New front in the war on unions

Today, unions are one of the last -- and, unfortunately, weakening -- obstacles to corporations' having complete control of the American political system. Whenever there is a fight over economics in particular -- whenever a Wall Street-backed tax, deregulation, Social Security privatization or trade bill comes down the pike -- it is the labor movement that comprises the bulk of the political opposition. Therefore, crushing unions in general has been an overarching goal of the corporate elite, and one way to crush unions is through education policy that undermines one of the largest subsets of the labor movement: teachers unions.

Looked at through this prism, we see a key reason that education "reformers" are not satisfied with merely finding common policy ground with unions on points of potential consensus. They don't want any agreement with unions because the underlying goal is to destroy those unions entirely. Hence, "reformers" are increasingly focused on promoting union-free charter schools and diverting public school money into union-free private schools as a means of crippling the labor movement as a whole.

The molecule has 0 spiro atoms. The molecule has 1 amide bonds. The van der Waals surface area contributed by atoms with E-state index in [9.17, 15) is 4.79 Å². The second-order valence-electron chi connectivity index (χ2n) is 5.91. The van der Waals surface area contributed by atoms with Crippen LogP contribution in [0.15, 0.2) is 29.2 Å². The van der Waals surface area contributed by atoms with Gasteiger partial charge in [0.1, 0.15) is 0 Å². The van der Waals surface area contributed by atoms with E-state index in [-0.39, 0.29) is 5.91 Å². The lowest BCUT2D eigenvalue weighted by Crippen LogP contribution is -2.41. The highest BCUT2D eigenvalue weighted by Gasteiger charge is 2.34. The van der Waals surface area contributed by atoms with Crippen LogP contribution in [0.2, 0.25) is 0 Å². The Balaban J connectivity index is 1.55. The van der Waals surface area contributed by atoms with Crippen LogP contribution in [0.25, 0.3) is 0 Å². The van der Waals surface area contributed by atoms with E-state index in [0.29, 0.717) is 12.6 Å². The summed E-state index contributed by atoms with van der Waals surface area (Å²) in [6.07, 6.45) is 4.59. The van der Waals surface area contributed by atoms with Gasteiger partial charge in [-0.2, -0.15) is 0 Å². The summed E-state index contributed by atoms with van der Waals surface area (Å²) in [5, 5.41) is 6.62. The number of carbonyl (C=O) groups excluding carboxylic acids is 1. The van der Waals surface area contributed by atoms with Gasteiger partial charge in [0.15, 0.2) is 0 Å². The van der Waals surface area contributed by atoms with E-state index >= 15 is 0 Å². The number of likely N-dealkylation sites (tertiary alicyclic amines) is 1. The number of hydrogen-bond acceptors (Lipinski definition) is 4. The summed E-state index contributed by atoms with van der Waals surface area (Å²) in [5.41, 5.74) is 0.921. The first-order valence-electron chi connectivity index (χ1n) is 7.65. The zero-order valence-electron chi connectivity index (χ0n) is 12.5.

To know this truth is to know that the Walton family of Wal-Mart fame is now one of the biggest financial forces in the education "reform" movement. As the single most anti-union force in contemporary American society, the family now annually holds out a huge wad of Wal-Mart cash as a hard-to-resist enticement for cities to divert public school money exclusively into union-free charter schools or union-free "innovation" schools. Essentially, the money is offered, but on the condition that policymakers put it into education initiatives that undermine teachers unions.

While the foundation publicly insists it is looking only to help kids excel, union busting -- not student achievement -- is clearly what drives the Walton family's education activism. As but one example proving that motive, consider that just five days after news broke that Los Angeles' traditional public schools are outperforming charter schools, the Walton family announced it is dumping a massive new tranche of Wal-Mart cash into a plan to expand the city's charter schools. If the family was truly focused on helping kids, it would have put that money into traditional public schools that were showing success. Instead, the money went to the union busters, student achievement be damned.